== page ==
National Vital Statistics System

Provisional Maternal Mortality Rates

This data visualization presents national-level provisional maternal mortality rates based on a current flow of mortality and natality data in the National Vital Statistics System. Provisional rates which are an early estimate of the number of maternal deaths per 100,000 live births, are shown as of the date specified and may not include all deaths and births that occurred during a given time period (see Technical Notes).

A maternal death is the death of a woman while pregnant or within 42 days of termination of pregnancy irrespective of the duration and the site of the pregnancy, from any cause related to or aggravated by the pregnancy or its management, but not from accidental or incidental causes. In this data visualization, maternal deaths are those deaths with an underlying cause of death assigned to International Statistical Classification of Diseases, 10th Revision (ICD-10) code numbers A34, O00–O95, and O98–O99.

The provisional data presented on Figures 1-3 include reported 12 month-ending provisional maternal mortality rates overall, by age, and by race and Hispanic origin. Provisional maternal mortality rates presented in this data visualization are for “12-month ending periods,” defined as the number of maternal deaths per 100,000 live births occurring in the 12-month period ending in the month indicated. For example, the 12-month ending period in June 2020 would include deaths and births occurring from July 1, 2019, through June 30, 2020. Evaluation of trends over time should compare estimates from year to year (June 2020 and June 2021), rather than month to month, to avoid overlapping time periods. In the visualization and in the accompanying data file, rates based on death counts less than 20 are suppressed in accordance with current NCHS standards of reliability for rates. Death counts between 1-9 in the data file are suppressed in accordance with National Center for Health Statistics (NCHS) confidentiality standards.

Provisional data presented on this page will be updated on a quarterly basis as additional records are received. Previously released estimates are revised to include data and record updates received since the previous release. As a result, the reliability of estimates for a 12-month period ending with a specific month will improve with each quarterly release and estimates for previous time periods may change as new data and updates are received.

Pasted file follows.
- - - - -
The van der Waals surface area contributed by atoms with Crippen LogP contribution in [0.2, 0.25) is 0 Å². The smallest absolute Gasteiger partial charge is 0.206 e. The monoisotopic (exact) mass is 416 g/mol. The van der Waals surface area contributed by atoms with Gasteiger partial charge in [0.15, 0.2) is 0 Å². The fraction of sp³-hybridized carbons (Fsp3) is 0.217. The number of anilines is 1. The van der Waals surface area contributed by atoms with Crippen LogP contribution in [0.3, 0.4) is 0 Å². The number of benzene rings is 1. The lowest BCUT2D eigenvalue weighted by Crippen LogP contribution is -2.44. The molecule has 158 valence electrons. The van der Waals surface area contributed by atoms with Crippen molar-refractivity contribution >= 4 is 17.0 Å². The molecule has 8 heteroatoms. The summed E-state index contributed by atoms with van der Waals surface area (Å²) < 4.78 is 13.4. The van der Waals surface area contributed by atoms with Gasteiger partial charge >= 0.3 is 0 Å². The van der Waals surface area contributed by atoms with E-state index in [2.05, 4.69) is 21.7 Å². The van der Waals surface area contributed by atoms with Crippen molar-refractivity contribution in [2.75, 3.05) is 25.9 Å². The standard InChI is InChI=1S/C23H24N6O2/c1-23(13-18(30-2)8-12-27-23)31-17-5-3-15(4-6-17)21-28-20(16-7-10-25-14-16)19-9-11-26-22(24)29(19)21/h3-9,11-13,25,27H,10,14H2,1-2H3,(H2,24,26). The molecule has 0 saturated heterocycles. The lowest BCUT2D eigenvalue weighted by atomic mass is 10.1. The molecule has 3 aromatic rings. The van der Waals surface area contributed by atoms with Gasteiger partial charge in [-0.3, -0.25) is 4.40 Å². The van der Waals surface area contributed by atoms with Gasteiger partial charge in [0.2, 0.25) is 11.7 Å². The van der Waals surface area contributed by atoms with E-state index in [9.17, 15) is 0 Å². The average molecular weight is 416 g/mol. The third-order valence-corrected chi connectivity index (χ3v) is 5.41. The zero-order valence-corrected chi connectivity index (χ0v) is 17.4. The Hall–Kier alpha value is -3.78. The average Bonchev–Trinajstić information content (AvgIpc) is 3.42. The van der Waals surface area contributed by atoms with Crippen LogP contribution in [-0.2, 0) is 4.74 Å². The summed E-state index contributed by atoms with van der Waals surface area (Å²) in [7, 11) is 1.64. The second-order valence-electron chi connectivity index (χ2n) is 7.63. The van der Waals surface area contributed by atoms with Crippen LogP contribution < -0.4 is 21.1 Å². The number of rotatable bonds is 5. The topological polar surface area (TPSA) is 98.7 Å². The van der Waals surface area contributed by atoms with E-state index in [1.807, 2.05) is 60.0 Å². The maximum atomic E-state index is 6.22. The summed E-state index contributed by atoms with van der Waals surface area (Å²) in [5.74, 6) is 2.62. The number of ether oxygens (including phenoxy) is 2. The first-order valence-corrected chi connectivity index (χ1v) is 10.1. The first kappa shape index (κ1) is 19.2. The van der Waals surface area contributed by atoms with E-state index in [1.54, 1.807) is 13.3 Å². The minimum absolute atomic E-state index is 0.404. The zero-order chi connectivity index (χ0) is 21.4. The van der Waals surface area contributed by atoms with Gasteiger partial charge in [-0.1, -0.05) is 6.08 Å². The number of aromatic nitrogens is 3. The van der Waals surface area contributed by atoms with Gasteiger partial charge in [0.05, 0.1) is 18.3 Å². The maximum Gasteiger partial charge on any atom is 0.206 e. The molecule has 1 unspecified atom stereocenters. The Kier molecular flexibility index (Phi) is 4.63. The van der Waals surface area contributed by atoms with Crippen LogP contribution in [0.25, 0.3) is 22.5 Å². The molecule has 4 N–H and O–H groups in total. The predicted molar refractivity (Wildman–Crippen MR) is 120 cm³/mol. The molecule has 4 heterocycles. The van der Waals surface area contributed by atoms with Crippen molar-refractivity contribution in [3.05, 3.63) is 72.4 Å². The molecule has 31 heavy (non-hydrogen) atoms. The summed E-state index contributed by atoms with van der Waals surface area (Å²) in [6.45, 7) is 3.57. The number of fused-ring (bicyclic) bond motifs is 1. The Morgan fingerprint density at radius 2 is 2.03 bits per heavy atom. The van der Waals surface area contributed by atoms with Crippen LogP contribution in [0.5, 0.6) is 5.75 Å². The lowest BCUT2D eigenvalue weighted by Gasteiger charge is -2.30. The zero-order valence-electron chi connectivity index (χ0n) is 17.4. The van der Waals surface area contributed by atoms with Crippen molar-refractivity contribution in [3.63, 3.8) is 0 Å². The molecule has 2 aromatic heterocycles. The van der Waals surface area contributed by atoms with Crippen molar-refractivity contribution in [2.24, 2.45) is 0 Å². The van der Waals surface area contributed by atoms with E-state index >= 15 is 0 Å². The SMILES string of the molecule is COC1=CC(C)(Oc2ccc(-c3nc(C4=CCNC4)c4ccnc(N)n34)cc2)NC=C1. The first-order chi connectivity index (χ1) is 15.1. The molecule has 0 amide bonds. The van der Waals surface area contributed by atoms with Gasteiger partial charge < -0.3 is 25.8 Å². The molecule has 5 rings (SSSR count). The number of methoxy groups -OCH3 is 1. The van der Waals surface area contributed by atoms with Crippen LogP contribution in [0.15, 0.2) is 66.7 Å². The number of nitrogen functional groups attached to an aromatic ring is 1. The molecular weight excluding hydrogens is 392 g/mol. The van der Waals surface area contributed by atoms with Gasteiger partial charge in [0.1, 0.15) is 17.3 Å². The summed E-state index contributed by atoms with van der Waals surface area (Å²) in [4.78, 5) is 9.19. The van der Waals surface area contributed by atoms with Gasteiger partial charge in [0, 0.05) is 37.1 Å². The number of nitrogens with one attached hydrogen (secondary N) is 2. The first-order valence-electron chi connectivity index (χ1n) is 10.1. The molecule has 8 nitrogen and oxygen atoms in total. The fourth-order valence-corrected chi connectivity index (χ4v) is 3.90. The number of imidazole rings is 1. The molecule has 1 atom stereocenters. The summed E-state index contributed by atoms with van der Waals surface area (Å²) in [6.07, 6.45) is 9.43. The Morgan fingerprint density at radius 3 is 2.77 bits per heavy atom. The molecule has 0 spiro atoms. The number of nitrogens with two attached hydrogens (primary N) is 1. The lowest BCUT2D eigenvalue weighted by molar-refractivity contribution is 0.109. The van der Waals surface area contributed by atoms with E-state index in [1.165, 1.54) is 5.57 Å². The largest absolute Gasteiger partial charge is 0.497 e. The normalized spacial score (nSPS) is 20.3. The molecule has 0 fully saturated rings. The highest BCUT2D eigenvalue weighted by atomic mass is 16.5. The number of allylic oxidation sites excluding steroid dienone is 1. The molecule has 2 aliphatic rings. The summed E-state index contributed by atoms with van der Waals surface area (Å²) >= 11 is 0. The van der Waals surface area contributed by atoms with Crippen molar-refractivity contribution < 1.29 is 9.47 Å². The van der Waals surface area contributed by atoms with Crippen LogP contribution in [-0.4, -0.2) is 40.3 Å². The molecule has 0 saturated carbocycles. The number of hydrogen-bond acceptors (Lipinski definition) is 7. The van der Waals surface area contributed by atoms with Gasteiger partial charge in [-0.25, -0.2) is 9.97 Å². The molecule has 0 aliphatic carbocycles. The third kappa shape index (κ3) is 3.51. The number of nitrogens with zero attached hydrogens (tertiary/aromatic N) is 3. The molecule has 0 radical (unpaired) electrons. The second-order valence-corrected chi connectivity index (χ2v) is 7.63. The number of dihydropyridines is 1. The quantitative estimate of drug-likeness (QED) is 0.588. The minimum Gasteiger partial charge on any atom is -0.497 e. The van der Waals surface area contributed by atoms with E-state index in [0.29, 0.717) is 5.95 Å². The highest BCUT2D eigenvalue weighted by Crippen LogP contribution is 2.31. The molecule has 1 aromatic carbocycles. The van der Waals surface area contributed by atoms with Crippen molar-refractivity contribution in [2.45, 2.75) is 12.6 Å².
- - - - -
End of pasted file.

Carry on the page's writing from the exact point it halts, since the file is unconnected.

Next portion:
Provisional Maternal Mortality Rates, 12-month period ending September 2023

Based on data available for analysis on: January 7, 2024

NOTES: Rates based on death counts less than 20 are suppressed in accordance with current NCHS standards of reliability for rates. This includes the Native Hawaiian or other Pacific Islander, non-Hispanic category , and some data points for American Indian or Alaska Native, non-Hispanic category in Figure 3. Reported provisional rates are the number of maternal deaths per 100,000 live births occurring in the U.S. among U.S. residents received and processed for the 12-month period indicated. Reported provisional counts may not include all deaths and births that occurred during a given time period; therefore, they should not be considered comparable with final data and are subject to change. Maternal deaths are identified using ICD–10 underlying cause-of-death codes: A34, O00–O95, and O98–O99.


SOURCE: NCHS, National Vital Statistics System. Estimates for 2022 and 2023 are based on provisional data. Estimates for 2019-2021 are based on final data (available from: http://wonder.cdc.gov/).

Technical Notes

Nature and Sources of Data

Maternal mortality rates are based on death and birth records received and processed by the National Center for Health Statistics (NCHS) as of a specified cutoff date. The cutoff date is generally the first Sunday of the month in which the update occurs. National provisional estimates include deaths and births among U.S. residents which occurred within the 50 states and the District of Columbia. NCHS receives the death and birth records from state vital registration offices through the Vital Statistics Cooperative Program. Rate Estimates are based on final mortality data for 2019-2021, and provisional mortality data for 2022-2023, and final natality data for 2019-2022, and provisional natality data for 2023. The timeliness of provisional mortality surveillance data in the National Vital Statistics System database varies by cause of death. The lag time (i.e., the time between when the death occurred and when the data are available for analysis) is longer for maternal deaths compared with other causes of death. Thus, provisional estimates of deaths from maternal causes are reported 3 months after the date of death.

Provisional maternal mortality rates presented in this data visualization are for “12-month ending periods,” defined as the number of maternal deaths per 100,000 live births occurring in the 12-month period ending in the month indicated. For example, the 12-month ending period in June 2020 would include deaths and births occurring from July 1, 2019, through June 30, 2020. The 12-month ending period includes all seasons of the year and is insensitive to reporting variations by seasonality. Rates for the 12-month period ending in the same month of the previous year are shown for comparison. These provisional maternal mortality rates are provided for public health surveillance and monitoring of emerging trends. Provisional death data are incomplete, as death data may be revised when updates to death certificates are received from jurisdictions and when data are reviewed for coding and accuracy. Consequently, rates may be underestimated or overestimated based on provisional data relative to final data and are subject to random variation.